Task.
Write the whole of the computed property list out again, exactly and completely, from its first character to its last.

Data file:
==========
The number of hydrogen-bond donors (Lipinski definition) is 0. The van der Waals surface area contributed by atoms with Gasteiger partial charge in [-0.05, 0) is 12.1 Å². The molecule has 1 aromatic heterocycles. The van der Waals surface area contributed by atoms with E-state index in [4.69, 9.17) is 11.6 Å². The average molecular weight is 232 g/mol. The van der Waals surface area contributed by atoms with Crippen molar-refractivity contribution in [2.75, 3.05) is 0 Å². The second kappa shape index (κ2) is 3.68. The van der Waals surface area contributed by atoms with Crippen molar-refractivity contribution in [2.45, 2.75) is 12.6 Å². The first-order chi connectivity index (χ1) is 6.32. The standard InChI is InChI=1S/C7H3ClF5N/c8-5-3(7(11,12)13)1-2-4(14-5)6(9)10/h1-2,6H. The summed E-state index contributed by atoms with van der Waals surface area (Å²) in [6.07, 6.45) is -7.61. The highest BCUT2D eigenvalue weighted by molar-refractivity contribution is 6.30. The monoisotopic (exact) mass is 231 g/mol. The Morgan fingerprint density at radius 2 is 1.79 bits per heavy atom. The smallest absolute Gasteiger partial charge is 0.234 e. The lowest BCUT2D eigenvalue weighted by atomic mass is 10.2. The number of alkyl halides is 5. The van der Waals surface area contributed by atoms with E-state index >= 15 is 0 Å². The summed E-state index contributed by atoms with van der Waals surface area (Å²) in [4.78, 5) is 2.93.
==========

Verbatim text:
The number of hydrogen-bond donors (Lipinski definition) is 0. The van der Waals surface area contributed by atoms with Gasteiger partial charge in [-0.05, 0) is 12.1 Å². The molecule has 1 aromatic heterocycles. The van der Waals surface area contributed by atoms with E-state index in [4.69, 9.17) is 11.6 Å². The average molecular weight is 232 g/mol. The van der Waals surface area contributed by atoms with Crippen molar-refractivity contribution in [2.75, 3.05) is 0 Å². The second kappa shape index (κ2) is 3.68. The van der Waals surface area contributed by atoms with Crippen molar-refractivity contribution in [2.45, 2.75) is 12.6 Å². The first-order chi connectivity index (χ1) is 6.32. The standard InChI is InChI=1S/C7H3ClF5N/c8-5-3(7(11,12)13)1-2-4(14-5)6(9)10/h1-2,6H. The summed E-state index contributed by atoms with van der Waals surface area (Å²) in [6.07, 6.45) is -7.61. The highest BCUT2D eigenvalue weighted by molar-refractivity contribution is 6.30. The monoisotopic (exact) mass is 231 g/mol. The Morgan fingerprint density at radius 2 is 1.79 bits per heavy atom. The smallest absolute Gasteiger partial charge is 0.234 e. The lowest BCUT2D eigenvalue weighted by atomic mass is 10.2. The number of alkyl halides is 5. The van der Waals surface area contributed by atoms with E-state index >= 15 is 0 Å². The summed E-state index contributed by atoms with van der Waals surface area (Å²) in [4.78, 5) is 2.93.